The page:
First I place a heating element on the floor and screw in the tube connecting it to a propane tank. Next a stainless steel container of about 20 liters (5 gallons) in volume goes on the heating element (not yet turned on). One of my coworkers lugs a five gallon plastic bucket across the cold warehouse floor and we dump its contents into the "kettle." The liquid is fermented agave juice and water. Next I place a rubber gasket on the circular opening of the kettle and attach a cylindrical pipe to it with a metal clamp. The pipe or "column" has a copper mesh in it. What this copper mesh does I have only vague ideas involving increased surface area, and it for some reason is greatly beneficial that it is made of copper specifically. These obscure secrets are perhaps the reason you usually need a chemical engineering degree to get hired as a commercial distiller.
On top of this column I place a second gasket (which I would later forget in a subsequent run, nearly blowing myself up), and attach a second column. This second column has a hole on top in which I place an electronic thermometer through a rubber bung, and a smaller tube runs off the top of the column (see Fig B above). To actually make tequila we would need to NOT attach this second column as it makes the still TOO efficient and strips all the flavour out of things until everything becomes vodka. Not that we could have possibly made tequila anyway (tequila, like champagne, is only "tequila" if it comes from Tequila, Mexico, it turns out). I'd figure this out eventually, but this was my first time putting it together.
Apparently my coworkers had tried to run the still before, while I was off doing something else for awhile, and had no success (note they also tried to brew coffee while I was absent...). So I return to work at what is ordinarily a beekeeping operation to find my boss has a new project for me: "Kris, make the still work."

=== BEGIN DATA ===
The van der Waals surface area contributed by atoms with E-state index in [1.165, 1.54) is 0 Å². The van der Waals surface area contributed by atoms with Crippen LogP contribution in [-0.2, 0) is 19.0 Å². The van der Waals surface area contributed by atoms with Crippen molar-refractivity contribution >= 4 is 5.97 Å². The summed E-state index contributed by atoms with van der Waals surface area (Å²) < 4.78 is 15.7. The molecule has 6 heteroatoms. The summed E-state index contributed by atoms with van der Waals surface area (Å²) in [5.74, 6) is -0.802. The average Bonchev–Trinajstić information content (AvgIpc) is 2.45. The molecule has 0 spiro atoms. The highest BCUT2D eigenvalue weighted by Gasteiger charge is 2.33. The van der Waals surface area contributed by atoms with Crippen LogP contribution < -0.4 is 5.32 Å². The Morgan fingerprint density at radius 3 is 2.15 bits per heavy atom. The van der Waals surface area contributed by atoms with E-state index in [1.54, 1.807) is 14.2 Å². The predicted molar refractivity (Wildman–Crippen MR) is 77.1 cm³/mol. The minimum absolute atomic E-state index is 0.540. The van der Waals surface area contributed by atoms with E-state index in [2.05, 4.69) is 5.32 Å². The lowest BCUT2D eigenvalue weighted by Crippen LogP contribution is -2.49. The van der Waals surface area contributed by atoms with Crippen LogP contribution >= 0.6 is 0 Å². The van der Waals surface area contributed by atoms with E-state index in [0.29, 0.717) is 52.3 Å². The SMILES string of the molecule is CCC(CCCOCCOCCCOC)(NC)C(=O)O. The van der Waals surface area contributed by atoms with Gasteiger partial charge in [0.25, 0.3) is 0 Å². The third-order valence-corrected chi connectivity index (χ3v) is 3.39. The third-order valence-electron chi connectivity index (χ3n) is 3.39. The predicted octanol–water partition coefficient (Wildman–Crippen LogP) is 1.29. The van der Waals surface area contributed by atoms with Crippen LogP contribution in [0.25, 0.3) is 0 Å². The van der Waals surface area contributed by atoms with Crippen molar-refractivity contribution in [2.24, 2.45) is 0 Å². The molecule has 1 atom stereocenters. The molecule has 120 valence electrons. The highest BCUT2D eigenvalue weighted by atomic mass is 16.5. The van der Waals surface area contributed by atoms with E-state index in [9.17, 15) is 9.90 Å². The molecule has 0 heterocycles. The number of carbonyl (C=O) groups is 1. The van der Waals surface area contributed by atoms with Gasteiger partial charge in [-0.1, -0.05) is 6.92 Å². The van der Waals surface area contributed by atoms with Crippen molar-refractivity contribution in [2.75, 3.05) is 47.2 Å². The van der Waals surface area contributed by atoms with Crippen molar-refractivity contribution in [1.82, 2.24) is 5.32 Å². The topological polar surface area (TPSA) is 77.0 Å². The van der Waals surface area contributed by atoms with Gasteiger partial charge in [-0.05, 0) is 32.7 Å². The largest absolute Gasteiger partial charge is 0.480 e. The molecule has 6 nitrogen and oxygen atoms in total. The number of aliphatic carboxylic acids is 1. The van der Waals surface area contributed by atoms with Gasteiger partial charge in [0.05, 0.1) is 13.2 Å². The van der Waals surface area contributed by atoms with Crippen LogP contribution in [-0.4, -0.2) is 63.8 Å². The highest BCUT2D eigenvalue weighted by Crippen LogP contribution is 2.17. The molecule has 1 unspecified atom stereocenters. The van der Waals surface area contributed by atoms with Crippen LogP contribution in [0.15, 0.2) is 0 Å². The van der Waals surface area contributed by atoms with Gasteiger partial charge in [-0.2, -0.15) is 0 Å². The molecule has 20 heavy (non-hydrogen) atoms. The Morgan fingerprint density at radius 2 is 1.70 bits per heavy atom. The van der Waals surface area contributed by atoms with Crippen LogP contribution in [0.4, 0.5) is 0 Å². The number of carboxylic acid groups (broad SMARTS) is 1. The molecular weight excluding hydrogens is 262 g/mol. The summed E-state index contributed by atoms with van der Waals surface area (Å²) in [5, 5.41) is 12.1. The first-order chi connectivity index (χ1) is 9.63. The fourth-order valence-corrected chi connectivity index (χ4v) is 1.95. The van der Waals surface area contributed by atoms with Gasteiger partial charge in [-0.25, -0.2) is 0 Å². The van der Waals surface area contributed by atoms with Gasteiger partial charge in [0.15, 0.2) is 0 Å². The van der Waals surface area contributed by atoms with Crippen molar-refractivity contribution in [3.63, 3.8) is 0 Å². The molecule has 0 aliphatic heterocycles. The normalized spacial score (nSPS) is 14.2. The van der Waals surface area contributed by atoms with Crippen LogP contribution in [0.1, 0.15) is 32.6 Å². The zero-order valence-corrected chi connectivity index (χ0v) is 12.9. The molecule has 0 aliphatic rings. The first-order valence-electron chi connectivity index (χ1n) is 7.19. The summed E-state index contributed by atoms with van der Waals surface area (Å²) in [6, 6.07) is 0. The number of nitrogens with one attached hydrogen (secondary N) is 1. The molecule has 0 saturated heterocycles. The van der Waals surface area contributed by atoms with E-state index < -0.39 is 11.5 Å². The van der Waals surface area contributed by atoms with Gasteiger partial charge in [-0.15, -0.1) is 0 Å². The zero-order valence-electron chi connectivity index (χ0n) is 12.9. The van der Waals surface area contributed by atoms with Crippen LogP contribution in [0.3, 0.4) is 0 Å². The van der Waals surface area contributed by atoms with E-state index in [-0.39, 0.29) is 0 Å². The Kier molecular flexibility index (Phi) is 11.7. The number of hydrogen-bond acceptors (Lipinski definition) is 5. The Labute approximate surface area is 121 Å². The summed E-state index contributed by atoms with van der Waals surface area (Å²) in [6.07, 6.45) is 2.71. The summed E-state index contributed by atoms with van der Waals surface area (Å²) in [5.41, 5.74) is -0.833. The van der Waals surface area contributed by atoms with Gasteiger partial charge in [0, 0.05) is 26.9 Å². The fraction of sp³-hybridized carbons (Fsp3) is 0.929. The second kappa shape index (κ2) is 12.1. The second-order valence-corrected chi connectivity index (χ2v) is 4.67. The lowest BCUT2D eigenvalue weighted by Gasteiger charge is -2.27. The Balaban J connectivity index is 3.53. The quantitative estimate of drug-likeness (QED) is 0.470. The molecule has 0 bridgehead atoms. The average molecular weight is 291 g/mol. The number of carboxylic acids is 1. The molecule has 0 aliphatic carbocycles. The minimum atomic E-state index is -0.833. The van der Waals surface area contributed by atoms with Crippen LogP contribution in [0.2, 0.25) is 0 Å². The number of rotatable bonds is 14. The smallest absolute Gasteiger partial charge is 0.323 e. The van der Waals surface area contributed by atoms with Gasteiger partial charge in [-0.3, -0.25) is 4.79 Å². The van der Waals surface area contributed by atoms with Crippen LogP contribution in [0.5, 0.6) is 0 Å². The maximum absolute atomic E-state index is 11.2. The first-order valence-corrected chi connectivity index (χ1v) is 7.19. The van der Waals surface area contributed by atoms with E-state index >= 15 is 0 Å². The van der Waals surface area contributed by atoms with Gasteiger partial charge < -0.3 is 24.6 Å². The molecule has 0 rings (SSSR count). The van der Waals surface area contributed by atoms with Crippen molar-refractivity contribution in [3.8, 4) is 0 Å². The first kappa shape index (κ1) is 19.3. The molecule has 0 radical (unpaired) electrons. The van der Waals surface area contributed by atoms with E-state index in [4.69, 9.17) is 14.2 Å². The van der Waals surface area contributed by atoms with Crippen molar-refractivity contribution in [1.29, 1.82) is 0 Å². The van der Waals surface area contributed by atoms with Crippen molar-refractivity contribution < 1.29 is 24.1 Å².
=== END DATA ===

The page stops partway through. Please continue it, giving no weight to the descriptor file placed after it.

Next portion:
As the only one at my workplace with a college degree they often seem to have infinite confidence (way more than myself anyway!) that I am somehow imbued with the ability to figure out and understand anything complicated. My college degree has a lot more to do with understanding why Russia invaded the country of Georgia and who's the rightful president of Honduras than anything to do with science (though I did take "intro to brewing" for my science breadth requirement).
I was one of the few people I know to never change my degree in college. I went in as an international relations major and came out still excited to work for the State Department or United Nations. I came out all excited to get a job related to my major ... and apparently you need "experience" for even the lowest rung positions so I became a beekeeper.
I'd been feeling relatively unsuccessful in life, and the only college friends who are really noisy about what they're doing with their lives on facebook are those announcing they've passed the bar and progressing from aspiring esquirelings to full blown esquires. But I've also noticed lately a lot of peers quietly adding "graduated culinary institute" or other such vocational programs onto their education list. As the saying goes, "the college degree is the new high school diploma."
So I've been working as a beekeeper. At least I'm given special projects and my employer seems to like special projects.
After another year of working "in the bee mines" I recently became infected with the wanderlust again and discovered that a craft brewery I deeply respect was interested in adding beekeeping to their various agricultural pursuits, so at their invitation I recently traveled up there to meet with them.
I'd contemplated a career as a brewer or distiller in the past, going so far as to look into it a little bit and determine that chemistry degrees were usually required. Imagine my surprise, then, to find that the brewery didn't want to hire me as a full time beekeeper -- they wanted to hire me as a brewer, distiller, AND sometimes beekeeper. There'll be training of course, and I'll be one of several brewers & distillers working at their main facility, but apparently the specific combination of special projects my beekeeping boss had had me tackle had piqued the brewery's interest and may be setting me off on a whole new career direction.
"And there's one other thing I think I'd like you to do" said the master distiller, my main contact, "I have this special project I want to get started. We just got this roaster no one knows how to use yet..."
Life: some assembly required.
The commercial 100 gallon still which might be my new occupation (picture courtesy of the internet. I didn't want to look like a tourist-noob and take pictures during my interview)
A sign I found hanging on the wall in a cafe in a small seaside town on the coast
See Also: my official report on the interview (it's friends-only but if you're interested I'll add you)
In Unrelated News: I was supposed to ship out to Nigeria in two days for beekeeping aid work. That has been postponed due to current unsafe conditions in country, and could be scrubbed completely if it can't be rescheduled in the window before I begin working at the brewery ):